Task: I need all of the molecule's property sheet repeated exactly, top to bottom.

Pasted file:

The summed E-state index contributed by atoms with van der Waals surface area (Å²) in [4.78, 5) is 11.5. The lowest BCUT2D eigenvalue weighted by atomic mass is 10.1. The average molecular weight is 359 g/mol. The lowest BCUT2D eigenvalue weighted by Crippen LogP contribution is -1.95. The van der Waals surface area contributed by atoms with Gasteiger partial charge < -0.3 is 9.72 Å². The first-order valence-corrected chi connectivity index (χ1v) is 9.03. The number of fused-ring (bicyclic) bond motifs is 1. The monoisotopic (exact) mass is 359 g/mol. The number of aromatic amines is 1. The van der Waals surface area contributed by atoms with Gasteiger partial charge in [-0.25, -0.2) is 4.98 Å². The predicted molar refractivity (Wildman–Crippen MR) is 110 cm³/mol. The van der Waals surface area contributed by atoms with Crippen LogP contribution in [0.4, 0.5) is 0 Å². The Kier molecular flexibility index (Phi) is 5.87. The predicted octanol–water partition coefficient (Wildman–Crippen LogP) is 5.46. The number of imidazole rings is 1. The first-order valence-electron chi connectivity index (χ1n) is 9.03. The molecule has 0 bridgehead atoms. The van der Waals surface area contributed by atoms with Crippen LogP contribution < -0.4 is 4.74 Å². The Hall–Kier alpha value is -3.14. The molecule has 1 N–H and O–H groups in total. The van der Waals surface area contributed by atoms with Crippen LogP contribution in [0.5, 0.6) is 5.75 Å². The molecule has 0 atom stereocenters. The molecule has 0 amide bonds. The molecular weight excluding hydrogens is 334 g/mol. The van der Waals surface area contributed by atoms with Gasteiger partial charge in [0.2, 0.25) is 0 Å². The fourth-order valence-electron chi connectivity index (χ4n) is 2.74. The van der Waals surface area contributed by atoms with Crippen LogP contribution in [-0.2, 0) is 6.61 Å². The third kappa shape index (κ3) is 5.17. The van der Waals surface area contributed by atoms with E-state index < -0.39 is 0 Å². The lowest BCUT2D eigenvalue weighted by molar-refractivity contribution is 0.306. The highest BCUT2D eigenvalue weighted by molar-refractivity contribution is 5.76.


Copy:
The summed E-state index contributed by atoms with van der Waals surface area (Å²) in [4.78, 5) is 11.5. The lowest BCUT2D eigenvalue weighted by atomic mass is 10.1. The average molecular weight is 359 g/mol. The lowest BCUT2D eigenvalue weighted by Crippen LogP contribution is -1.95. The van der Waals surface area contributed by atoms with Gasteiger partial charge < -0.3 is 9.72 Å². The first-order valence-corrected chi connectivity index (χ1v) is 9.03. The number of fused-ring (bicyclic) bond motifs is 1. The monoisotopic (exact) mass is 359 g/mol. The number of aromatic amines is 1. The van der Waals surface area contributed by atoms with Gasteiger partial charge in [-0.25, -0.2) is 4.98 Å². The predicted molar refractivity (Wildman–Crippen MR) is 110 cm³/mol. The van der Waals surface area contributed by atoms with Crippen LogP contribution in [0.4, 0.5) is 0 Å². The Kier molecular flexibility index (Phi) is 5.87. The predicted octanol–water partition coefficient (Wildman–Crippen LogP) is 5.46. The number of imidazole rings is 1. The first-order valence-electron chi connectivity index (χ1n) is 9.03. The molecule has 0 bridgehead atoms. The van der Waals surface area contributed by atoms with Crippen LogP contribution < -0.4 is 4.74 Å². The Hall–Kier alpha value is -3.14. The molecule has 1 N–H and O–H groups in total. The van der Waals surface area contributed by atoms with Crippen LogP contribution in [0.5, 0.6) is 5.75 Å². The molecule has 0 atom stereocenters. The molecule has 0 amide bonds. The molecular weight excluding hydrogens is 334 g/mol. The van der Waals surface area contributed by atoms with Gasteiger partial charge in [0.2, 0.25) is 0 Å². The fourth-order valence-electron chi connectivity index (χ4n) is 2.74. The van der Waals surface area contributed by atoms with Crippen LogP contribution in [-0.2, 0) is 6.61 Å². The third kappa shape index (κ3) is 5.17. The van der Waals surface area contributed by atoms with E-state index < -0.39 is 0 Å². The lowest BCUT2D eigenvalue weighted by molar-refractivity contribution is 0.306. The highest BCUT2D eigenvalue weighted by molar-refractivity contribution is 5.76.